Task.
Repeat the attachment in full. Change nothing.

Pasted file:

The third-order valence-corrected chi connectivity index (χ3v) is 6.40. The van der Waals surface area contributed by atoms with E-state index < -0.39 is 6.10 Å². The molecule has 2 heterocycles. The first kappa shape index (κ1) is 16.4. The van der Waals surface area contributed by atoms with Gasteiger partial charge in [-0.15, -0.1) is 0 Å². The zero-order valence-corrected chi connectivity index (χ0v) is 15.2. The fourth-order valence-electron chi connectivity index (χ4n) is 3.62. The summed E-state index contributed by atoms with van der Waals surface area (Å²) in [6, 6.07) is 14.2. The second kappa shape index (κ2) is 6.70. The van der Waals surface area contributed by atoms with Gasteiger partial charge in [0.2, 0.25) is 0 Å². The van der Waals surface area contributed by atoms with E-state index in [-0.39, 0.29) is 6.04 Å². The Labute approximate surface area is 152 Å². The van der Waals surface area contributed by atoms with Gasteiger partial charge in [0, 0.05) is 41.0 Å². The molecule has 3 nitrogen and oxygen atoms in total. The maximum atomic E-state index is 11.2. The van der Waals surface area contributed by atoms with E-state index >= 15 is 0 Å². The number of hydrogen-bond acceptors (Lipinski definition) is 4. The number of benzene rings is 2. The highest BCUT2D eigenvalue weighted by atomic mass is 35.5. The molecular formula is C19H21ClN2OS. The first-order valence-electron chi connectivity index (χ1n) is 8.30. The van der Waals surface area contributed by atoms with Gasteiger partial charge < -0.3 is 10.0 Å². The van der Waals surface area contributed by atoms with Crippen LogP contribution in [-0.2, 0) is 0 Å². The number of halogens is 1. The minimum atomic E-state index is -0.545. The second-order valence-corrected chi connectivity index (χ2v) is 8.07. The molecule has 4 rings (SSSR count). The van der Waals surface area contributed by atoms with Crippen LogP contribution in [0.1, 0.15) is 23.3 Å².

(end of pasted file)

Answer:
The third-order valence-corrected chi connectivity index (χ3v) is 6.40. The van der Waals surface area contributed by atoms with E-state index < -0.39 is 6.10 Å². The molecule has 2 heterocycles. The first kappa shape index (κ1) is 16.4. The van der Waals surface area contributed by atoms with Gasteiger partial charge in [-0.15, -0.1) is 0 Å². The zero-order valence-corrected chi connectivity index (χ0v) is 15.2. The fourth-order valence-electron chi connectivity index (χ4n) is 3.62. The summed E-state index contributed by atoms with van der Waals surface area (Å²) in [6, 6.07) is 14.2. The second kappa shape index (κ2) is 6.70. The van der Waals surface area contributed by atoms with Gasteiger partial charge in [0.2, 0.25) is 0 Å². The van der Waals surface area contributed by atoms with E-state index in [-0.39, 0.29) is 6.04 Å². The Labute approximate surface area is 152 Å². The van der Waals surface area contributed by atoms with Gasteiger partial charge in [0, 0.05) is 41.0 Å². The molecule has 3 nitrogen and oxygen atoms in total. The maximum atomic E-state index is 11.2. The van der Waals surface area contributed by atoms with E-state index >= 15 is 0 Å². The number of hydrogen-bond acceptors (Lipinski definition) is 4. The number of benzene rings is 2. The highest BCUT2D eigenvalue weighted by atomic mass is 35.5. The molecular formula is C19H21ClN2OS. The first-order valence-electron chi connectivity index (χ1n) is 8.30. The van der Waals surface area contributed by atoms with Gasteiger partial charge < -0.3 is 10.0 Å². The van der Waals surface area contributed by atoms with Crippen LogP contribution in [-0.2, 0) is 0 Å². The number of halogens is 1. The minimum atomic E-state index is -0.545. The second-order valence-corrected chi connectivity index (χ2v) is 8.07. The molecule has 4 rings (SSSR count). The van der Waals surface area contributed by atoms with Crippen LogP contribution in [0.1, 0.15) is 23.3 Å².